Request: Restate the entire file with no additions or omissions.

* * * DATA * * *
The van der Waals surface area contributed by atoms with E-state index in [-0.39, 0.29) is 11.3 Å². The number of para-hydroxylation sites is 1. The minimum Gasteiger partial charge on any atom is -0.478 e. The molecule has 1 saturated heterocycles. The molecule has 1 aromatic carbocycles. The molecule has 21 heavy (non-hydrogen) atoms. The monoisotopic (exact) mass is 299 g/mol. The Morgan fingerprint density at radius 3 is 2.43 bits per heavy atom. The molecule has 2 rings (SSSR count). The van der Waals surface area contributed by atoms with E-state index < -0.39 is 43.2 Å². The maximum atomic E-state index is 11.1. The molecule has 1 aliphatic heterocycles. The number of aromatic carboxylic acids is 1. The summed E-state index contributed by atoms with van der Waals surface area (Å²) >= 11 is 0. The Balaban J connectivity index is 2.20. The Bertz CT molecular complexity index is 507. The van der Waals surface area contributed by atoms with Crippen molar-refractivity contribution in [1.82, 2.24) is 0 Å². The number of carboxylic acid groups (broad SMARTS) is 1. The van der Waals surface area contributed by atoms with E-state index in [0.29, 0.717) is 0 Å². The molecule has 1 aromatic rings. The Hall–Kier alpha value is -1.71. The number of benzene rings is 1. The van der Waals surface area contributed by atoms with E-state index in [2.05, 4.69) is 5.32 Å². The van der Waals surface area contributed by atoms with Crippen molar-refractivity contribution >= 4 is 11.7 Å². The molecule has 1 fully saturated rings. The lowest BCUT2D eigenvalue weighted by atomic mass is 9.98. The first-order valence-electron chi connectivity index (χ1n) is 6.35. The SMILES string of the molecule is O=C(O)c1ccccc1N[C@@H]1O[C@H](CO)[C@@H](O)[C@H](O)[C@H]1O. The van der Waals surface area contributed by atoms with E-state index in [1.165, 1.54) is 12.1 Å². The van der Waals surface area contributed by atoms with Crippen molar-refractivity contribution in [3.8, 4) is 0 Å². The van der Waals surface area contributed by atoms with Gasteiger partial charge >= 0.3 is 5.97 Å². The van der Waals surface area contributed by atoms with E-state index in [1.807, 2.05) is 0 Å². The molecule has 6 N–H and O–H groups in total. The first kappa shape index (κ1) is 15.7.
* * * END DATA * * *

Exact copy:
The van der Waals surface area contributed by atoms with E-state index in [-0.39, 0.29) is 11.3 Å². The number of para-hydroxylation sites is 1. The minimum Gasteiger partial charge on any atom is -0.478 e. The molecule has 1 saturated heterocycles. The molecule has 1 aromatic carbocycles. The molecule has 21 heavy (non-hydrogen) atoms. The monoisotopic (exact) mass is 299 g/mol. The Morgan fingerprint density at radius 3 is 2.43 bits per heavy atom. The molecule has 2 rings (SSSR count). The van der Waals surface area contributed by atoms with E-state index < -0.39 is 43.2 Å². The maximum atomic E-state index is 11.1. The molecule has 1 aliphatic heterocycles. The number of aromatic carboxylic acids is 1. The summed E-state index contributed by atoms with van der Waals surface area (Å²) >= 11 is 0. The Balaban J connectivity index is 2.20. The Bertz CT molecular complexity index is 507. The van der Waals surface area contributed by atoms with Crippen molar-refractivity contribution in [1.82, 2.24) is 0 Å². The number of carboxylic acid groups (broad SMARTS) is 1. The van der Waals surface area contributed by atoms with E-state index in [0.29, 0.717) is 0 Å². The molecule has 1 aromatic rings. The Hall–Kier alpha value is -1.71. The number of benzene rings is 1. The van der Waals surface area contributed by atoms with E-state index in [2.05, 4.69) is 5.32 Å². The van der Waals surface area contributed by atoms with Crippen molar-refractivity contribution >= 4 is 11.7 Å². The molecule has 1 fully saturated rings. The lowest BCUT2D eigenvalue weighted by atomic mass is 9.98. The first-order valence-electron chi connectivity index (χ1n) is 6.35. The SMILES string of the molecule is O=C(O)c1ccccc1N[C@@H]1O[C@H](CO)[C@@H](O)[C@H](O)[C@H]1O. The van der Waals surface area contributed by atoms with E-state index in [1.165, 1.54) is 12.1 Å². The van der Waals surface area contributed by atoms with Crippen molar-refractivity contribution in [3.8, 4) is 0 Å². The van der Waals surface area contributed by atoms with Gasteiger partial charge >= 0.3 is 5.97 Å². The van der Waals surface area contributed by atoms with E-state index in [1.807, 2.05) is 0 Å². The molecule has 6 N–H and O–H groups in total. The first kappa shape index (κ1) is 15.7.